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Gnaphalium Plinius aliqui cametelon vocant cuius foliis albis mollibus pro tomento utuntur sane et similia sunt tomento intelligo.


Gnaphalium (-liũ A f) AC f | GNafalium B | Gkafaliũ? e

cametelon (-lõ B) ABC e | chamotelon f | chamæzelon Pliny

albis mollibus (-bus C) AC | albis & mollibus e | albis molibusqʒ (-bus qʒ f) B f

pro tomento (-mẽto A e) ABC e | pro cemento f

sunt om. B


Gnaphalium - Pliny says: some people call it cametelon and they use its pale and soft leaves for stuffing, and it is true, they are similar to {the normal, i.e. wool-refuse or cloth-rag} stuffing I know.


Simon's entry is a near-verbatim excerpt from Pliny, 27, 88, ed. Rackham (1938-63: VII.442), to which Simon adds: tomento intelligo - "{similar} to the stuffing I know".

For gnaphalium see Gnafalon. Ms. e has - difficult to read - Gkafaliũ with the 'n' apparently missed out, but other entries further on clearly show that the scribe writes routinely 'Gkn-' for 'Gn-' as in Gkneoron, cf. Gneoron. It may be his idiosyncratic way of indicating that the "g" should be pronounced "hard", i.e as a stop sound, meaning as /g+n/ and not as /ny-/ {= IPa [ɲ]}, i.e. the palatal nasal as in modern Italian gnocchi or French vigne or Spanish viña.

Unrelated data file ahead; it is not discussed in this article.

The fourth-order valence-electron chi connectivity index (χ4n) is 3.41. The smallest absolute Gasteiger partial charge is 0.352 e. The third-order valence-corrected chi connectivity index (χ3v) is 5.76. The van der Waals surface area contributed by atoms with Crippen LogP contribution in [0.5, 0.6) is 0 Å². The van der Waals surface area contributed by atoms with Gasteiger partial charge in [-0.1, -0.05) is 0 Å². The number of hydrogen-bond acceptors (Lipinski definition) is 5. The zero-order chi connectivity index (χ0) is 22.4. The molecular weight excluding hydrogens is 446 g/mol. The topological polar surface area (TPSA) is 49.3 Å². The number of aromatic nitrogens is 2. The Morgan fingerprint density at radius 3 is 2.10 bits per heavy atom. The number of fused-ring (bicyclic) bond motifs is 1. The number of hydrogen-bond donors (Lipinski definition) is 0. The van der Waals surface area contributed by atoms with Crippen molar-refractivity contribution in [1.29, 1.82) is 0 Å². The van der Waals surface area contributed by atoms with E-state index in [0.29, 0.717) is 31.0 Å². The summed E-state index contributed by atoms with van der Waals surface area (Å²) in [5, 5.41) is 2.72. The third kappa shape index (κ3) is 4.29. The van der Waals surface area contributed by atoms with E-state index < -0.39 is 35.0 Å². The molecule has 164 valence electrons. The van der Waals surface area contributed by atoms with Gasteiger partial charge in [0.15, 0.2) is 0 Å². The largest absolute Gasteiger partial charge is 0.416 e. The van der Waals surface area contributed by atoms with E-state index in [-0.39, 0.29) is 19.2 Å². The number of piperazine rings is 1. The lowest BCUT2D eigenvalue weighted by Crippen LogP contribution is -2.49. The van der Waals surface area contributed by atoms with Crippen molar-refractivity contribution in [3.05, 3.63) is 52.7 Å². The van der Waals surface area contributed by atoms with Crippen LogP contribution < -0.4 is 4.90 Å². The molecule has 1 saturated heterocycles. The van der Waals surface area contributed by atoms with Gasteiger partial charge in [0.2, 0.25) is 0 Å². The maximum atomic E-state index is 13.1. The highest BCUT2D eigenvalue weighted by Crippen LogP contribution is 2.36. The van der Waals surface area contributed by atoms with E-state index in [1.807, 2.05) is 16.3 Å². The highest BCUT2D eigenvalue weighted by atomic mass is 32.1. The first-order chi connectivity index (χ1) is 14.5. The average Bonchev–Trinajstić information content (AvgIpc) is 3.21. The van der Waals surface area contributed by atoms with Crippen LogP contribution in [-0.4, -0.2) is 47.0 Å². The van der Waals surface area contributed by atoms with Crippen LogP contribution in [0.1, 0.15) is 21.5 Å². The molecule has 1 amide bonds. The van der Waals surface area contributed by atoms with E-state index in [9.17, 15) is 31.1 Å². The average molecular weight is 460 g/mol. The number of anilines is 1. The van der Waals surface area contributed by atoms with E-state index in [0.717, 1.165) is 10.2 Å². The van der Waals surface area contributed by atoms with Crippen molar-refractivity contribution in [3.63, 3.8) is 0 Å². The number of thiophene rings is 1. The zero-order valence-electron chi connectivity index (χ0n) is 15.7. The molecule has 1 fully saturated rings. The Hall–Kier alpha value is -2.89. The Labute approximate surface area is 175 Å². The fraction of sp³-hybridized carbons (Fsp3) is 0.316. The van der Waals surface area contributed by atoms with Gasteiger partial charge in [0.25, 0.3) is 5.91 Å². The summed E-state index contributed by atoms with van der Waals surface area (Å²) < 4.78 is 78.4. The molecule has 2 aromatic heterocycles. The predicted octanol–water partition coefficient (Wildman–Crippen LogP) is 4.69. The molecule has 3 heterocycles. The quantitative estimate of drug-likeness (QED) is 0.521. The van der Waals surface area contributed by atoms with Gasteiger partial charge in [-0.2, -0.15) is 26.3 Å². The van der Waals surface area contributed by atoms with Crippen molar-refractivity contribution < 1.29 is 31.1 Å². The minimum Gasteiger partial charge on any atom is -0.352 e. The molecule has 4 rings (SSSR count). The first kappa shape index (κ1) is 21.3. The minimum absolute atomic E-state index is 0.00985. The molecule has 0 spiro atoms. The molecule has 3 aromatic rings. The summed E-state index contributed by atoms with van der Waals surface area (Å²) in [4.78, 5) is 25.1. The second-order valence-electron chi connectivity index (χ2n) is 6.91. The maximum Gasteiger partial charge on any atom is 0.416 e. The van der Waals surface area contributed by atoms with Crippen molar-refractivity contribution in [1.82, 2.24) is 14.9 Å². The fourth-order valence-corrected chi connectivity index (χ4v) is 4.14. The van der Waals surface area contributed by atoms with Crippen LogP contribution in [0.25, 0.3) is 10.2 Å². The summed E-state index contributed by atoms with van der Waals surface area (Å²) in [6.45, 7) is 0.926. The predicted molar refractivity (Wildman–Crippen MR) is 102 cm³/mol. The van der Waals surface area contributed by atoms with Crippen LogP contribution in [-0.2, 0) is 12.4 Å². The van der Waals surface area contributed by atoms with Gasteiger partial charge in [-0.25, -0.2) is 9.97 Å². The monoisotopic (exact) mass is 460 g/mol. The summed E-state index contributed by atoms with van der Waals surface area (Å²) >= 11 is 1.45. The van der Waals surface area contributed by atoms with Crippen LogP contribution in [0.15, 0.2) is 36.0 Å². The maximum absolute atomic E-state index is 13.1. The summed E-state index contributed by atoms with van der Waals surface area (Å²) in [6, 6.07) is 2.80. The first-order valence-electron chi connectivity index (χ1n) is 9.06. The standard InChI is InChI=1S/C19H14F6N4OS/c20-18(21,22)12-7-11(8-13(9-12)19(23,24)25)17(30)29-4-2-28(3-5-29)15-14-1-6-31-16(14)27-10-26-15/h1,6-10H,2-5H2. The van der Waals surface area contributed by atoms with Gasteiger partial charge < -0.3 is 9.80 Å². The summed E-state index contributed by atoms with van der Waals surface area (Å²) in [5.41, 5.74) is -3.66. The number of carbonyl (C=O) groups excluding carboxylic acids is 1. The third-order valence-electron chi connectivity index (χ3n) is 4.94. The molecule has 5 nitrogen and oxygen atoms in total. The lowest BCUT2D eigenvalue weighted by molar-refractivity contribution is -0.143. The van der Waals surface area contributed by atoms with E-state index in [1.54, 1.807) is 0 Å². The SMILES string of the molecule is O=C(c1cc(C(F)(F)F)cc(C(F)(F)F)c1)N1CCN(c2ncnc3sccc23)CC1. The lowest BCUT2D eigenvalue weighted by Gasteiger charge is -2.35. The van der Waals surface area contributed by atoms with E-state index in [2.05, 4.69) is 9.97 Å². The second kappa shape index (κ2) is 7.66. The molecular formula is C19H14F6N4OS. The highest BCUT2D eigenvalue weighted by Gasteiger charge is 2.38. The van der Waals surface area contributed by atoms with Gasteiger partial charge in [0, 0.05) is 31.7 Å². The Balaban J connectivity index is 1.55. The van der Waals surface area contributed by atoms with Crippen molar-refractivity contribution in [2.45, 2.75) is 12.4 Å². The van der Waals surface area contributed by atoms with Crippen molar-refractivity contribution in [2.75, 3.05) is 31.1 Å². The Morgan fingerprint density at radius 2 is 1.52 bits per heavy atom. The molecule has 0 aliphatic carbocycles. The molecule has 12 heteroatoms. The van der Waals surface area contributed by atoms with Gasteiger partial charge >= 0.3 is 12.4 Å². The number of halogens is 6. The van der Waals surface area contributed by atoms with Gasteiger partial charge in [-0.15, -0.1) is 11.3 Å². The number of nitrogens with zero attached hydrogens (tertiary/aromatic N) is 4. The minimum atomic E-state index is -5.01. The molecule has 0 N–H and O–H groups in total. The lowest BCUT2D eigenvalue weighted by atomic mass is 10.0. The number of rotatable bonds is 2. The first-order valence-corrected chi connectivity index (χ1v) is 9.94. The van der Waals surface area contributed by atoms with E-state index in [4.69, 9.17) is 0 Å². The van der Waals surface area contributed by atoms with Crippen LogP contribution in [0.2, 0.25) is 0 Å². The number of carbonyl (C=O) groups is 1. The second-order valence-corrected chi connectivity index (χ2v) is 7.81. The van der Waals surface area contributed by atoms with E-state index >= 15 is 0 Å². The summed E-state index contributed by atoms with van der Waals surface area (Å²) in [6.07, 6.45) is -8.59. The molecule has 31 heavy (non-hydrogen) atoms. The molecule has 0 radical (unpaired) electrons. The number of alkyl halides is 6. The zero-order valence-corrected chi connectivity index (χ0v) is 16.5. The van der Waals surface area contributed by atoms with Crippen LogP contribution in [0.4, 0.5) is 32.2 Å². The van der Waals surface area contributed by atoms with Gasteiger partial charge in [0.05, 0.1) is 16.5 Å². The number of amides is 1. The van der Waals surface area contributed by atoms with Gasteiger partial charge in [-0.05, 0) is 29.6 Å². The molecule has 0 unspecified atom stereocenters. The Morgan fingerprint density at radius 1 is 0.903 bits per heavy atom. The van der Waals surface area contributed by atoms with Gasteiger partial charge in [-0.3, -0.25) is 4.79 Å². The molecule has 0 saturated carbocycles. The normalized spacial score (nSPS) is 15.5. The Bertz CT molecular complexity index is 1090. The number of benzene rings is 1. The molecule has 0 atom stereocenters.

Chamaezelon: the witnesses have cametelon or chamotelon, which must be the result of an early misreading of –zelon > -ʒelon > -celon > -telon or some such line of corruption. Chamaezelon comes from Greek χαμαίζηλον /khamaízēlon/, a nominalized compound adjective made up of χαμαί /khamaí/ {"low, growing on the ground"} + ζῆλος /zêlos/ {i.a. "fervour, zeal"}, i.e. "seeking the ground".

It is strange that Simon has two separate entries for granphalium/gnaphalion, the former for Pliny and the latter for Dioscorides. These two antique authors obviously used the same source, which explains why their statements are virtually identical.

Botanical identification:

See Gnafalon.

Wilf Gunther 23/11/13

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